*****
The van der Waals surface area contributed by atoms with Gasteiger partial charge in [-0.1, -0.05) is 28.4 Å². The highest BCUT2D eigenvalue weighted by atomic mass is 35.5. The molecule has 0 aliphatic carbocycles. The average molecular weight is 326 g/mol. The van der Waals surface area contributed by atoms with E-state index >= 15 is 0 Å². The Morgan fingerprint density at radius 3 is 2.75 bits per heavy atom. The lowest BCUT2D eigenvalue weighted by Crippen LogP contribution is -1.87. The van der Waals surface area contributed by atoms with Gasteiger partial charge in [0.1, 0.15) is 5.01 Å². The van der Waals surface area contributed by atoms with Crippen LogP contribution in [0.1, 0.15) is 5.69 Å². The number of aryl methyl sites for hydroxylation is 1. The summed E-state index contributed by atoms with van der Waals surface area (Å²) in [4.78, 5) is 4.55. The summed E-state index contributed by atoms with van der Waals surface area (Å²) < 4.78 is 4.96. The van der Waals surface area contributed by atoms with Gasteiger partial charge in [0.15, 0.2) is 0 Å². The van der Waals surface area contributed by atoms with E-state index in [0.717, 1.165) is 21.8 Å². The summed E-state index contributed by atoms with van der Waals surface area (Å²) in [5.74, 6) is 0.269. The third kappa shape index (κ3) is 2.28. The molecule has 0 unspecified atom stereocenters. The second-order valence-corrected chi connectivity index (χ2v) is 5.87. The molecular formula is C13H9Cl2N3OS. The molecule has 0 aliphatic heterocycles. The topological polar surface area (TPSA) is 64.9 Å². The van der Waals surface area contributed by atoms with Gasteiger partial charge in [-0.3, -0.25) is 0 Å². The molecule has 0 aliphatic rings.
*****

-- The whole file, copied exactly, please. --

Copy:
The van der Waals surface area contributed by atoms with Gasteiger partial charge in [-0.1, -0.05) is 28.4 Å². The highest BCUT2D eigenvalue weighted by atomic mass is 35.5. The molecule has 0 aliphatic carbocycles. The average molecular weight is 326 g/mol. The van der Waals surface area contributed by atoms with E-state index >= 15 is 0 Å². The Morgan fingerprint density at radius 3 is 2.75 bits per heavy atom. The lowest BCUT2D eigenvalue weighted by Crippen LogP contribution is -1.87. The van der Waals surface area contributed by atoms with Gasteiger partial charge in [0.1, 0.15) is 5.01 Å². The van der Waals surface area contributed by atoms with Crippen LogP contribution in [0.1, 0.15) is 5.69 Å². The number of aryl methyl sites for hydroxylation is 1. The summed E-state index contributed by atoms with van der Waals surface area (Å²) in [4.78, 5) is 4.55. The summed E-state index contributed by atoms with van der Waals surface area (Å²) < 4.78 is 4.96. The van der Waals surface area contributed by atoms with Gasteiger partial charge in [0.15, 0.2) is 0 Å². The van der Waals surface area contributed by atoms with E-state index in [0.717, 1.165) is 21.8 Å². The summed E-state index contributed by atoms with van der Waals surface area (Å²) in [5.74, 6) is 0.269. The third kappa shape index (κ3) is 2.28. The molecule has 0 unspecified atom stereocenters. The second-order valence-corrected chi connectivity index (χ2v) is 5.87. The molecular formula is C13H9Cl2N3OS. The molecule has 0 aliphatic heterocycles. The topological polar surface area (TPSA) is 64.9 Å². The van der Waals surface area contributed by atoms with Gasteiger partial charge in [-0.3, -0.25) is 0 Å². The molecule has 0 aliphatic rings.